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Attributed to artist and workshop of Alonso Sánchez Coello (1531-88)

Isabella Clara Eugenia and Catharina, Daughters of Philip II, King of Spain c. 1569-70

Oil on canvas | 134.0 x 145.8 cm (support, canvas/panel/str external) | RCIN 404331

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  • This almost life-size double-portrait of the daughters of Phillip II of Spain was painted when the Infantas unexpectedly became heirs to the huge Spanish Empire following the sudden deaths of their half-brother Don Carlos and their mother, Isabel de Valois in 1568. It is strikingly similar to Alonso Sánchez Coello's double-portrait of the infantas in the Museo del Prado, Madrid. The painting was formerly attributed to Anthonis Mor van Dashorst and subsequently to Sofonisba Anguissola; however, the overall composition and the modelling of the features and treatment of the hands points toward the work of Coello.

    Coello was one of the foremost portraitists of the later sixteenth century and a pioneer of the Spanish tradition of portraiture. A follower of Titian, he combined the golden tones and use of light on the canvas found in Venetian painting, with a precision of representation learned in the studio of his Flemish Master, Anthonis Mor (RCIN 405799). Mor was court painter to Phillip II and on his return to the Netherlands in 1561, Coello took his former Master's place. Coello remained at the Spanish court in Madrid until his death in 1588 and continued to enrich the style inherited from both Titian and Mor, bringing a distinctive use of colour, sharpness of execution and heightened realism to Spanish court portraiture. This painting is very close in quality to other known works by Coello. However it lacks the fluency of Coello's paintwork, suggesting it was at least in part painted by one of the artists working in his studio. 

    The painting is typical of sixteenth century Spanish court portraiture, depicting the little Infantas in formal poses and with a precise attention to detail in the painting of their richly ornamented dresses and jewellery. Five year old Isabella Clara Eugenia (1566-1633) is shown on the left, holding a green parrot on her hand. Across the table Infanta Catalina Michaela (1567-97) holds gloves in her left hand and rests her right on the forepaw of a spaniel who sits on the table. Both girls are wearing dark green dresses which are richly embroidered with flowers and gold lace and trimmed with pearls. Their ornate jewellery would have been a family heirloom and the collar and girdle worn by the Infantas in this portrait appear again in a portrait of their mother in the Prado (Pantoja de la Cruz, c. 1605). During this period it was common for royal children to be depicted almost as miniature adults and in this portrait, the 'al forza', a tuck of fabric around the hem of a skirt, which was a distinctive feature of dress for adult woman in Spain, is clearly shown.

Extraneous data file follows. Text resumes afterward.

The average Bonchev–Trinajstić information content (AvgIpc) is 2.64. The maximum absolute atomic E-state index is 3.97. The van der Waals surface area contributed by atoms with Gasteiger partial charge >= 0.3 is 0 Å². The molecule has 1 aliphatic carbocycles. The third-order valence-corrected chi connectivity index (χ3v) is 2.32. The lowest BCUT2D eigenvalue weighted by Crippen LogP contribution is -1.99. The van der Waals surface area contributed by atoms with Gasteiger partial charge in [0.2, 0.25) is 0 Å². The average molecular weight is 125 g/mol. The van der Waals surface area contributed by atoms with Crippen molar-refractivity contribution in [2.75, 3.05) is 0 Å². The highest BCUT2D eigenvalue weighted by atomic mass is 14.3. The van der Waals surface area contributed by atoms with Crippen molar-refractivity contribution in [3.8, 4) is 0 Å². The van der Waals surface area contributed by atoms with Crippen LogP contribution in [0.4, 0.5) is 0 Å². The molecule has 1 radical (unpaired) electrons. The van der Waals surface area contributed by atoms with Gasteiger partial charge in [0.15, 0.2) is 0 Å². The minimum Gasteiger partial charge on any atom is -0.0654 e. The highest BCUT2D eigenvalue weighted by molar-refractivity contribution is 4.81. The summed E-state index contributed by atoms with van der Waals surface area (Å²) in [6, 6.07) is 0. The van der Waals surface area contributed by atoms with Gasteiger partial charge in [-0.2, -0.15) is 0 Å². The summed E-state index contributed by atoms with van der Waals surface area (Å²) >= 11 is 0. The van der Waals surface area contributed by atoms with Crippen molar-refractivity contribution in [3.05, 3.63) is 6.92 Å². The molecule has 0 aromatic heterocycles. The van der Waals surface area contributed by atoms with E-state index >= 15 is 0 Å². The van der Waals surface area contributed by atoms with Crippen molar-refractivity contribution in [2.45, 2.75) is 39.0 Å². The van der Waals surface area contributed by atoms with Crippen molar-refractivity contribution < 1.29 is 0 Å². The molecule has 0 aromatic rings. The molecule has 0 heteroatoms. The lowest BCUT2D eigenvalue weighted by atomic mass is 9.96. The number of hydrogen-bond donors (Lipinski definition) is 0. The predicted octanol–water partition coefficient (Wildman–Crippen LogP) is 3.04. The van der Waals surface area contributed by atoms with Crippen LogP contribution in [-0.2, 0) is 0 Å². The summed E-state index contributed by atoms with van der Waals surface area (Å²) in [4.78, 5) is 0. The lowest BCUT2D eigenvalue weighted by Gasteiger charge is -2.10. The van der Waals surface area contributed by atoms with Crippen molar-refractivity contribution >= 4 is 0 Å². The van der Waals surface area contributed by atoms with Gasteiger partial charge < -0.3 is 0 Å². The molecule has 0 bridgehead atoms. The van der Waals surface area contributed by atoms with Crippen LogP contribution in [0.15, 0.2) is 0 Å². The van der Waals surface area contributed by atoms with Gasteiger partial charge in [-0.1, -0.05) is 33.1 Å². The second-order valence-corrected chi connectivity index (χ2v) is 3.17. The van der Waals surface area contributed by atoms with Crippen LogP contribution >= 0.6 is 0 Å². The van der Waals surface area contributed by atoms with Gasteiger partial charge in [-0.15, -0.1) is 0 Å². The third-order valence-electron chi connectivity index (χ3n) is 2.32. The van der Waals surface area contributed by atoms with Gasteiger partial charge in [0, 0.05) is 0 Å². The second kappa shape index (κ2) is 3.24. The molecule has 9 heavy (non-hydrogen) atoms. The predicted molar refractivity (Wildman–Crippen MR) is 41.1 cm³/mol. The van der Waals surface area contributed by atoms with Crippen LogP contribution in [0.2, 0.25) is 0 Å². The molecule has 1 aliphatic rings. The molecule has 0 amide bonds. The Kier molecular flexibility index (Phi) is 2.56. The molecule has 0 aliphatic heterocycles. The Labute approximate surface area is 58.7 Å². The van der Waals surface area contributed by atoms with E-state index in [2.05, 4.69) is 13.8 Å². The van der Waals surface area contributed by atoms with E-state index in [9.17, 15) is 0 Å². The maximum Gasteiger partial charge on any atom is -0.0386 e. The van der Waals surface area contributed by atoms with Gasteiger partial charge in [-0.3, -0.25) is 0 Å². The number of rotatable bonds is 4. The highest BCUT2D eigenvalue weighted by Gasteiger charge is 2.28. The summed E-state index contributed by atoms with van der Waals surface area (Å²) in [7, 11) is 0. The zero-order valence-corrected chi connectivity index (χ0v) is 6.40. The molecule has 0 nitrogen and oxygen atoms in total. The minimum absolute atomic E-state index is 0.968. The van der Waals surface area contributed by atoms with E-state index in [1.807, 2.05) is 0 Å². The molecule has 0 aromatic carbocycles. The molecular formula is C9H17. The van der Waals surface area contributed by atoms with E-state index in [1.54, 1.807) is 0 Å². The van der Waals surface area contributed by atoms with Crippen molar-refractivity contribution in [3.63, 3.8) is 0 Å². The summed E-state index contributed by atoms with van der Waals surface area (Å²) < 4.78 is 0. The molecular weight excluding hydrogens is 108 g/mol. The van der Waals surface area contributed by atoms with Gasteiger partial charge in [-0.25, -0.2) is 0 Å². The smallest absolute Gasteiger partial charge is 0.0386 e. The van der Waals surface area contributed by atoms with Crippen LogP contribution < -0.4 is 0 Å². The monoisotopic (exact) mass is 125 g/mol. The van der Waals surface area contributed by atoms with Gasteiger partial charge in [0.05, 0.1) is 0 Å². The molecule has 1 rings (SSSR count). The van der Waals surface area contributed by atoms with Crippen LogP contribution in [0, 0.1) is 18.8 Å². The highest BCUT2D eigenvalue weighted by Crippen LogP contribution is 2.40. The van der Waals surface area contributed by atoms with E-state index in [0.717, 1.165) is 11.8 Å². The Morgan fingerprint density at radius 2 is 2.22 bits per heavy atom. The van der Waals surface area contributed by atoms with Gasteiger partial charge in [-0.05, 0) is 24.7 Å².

In the Prado painting there are noticeable differences in the position of the children's hands and the objects with which they are playing – wreaths of flowers instead of pet animals. These differences indicate that artists working in Coello's studio were allowed some flexibility in their copies of the Master's paintings, although his treatment of the faces is minutely reproduced.
    Provenance

    Given to Charles I by Robert Kerr, Earl of Ancram

  • Medium and techniques

    Oil on canvas

    Measurements

    134.0 x 145.8 cm (support, canvas/panel/str external)

    244.5 x 211.7 x 22.0 cm (historic frame measurement (external))

  • Alternative title(s)

    Infanta Isabella Clara Eugenia (1566-1633) and Infanta Catalina Michaela (1567-97): daughters of Philip II of Spain (c. 1527-98)

    Isabella Clara Eugenia and Catharina, Daughters of Philip II, King of Spain, previously called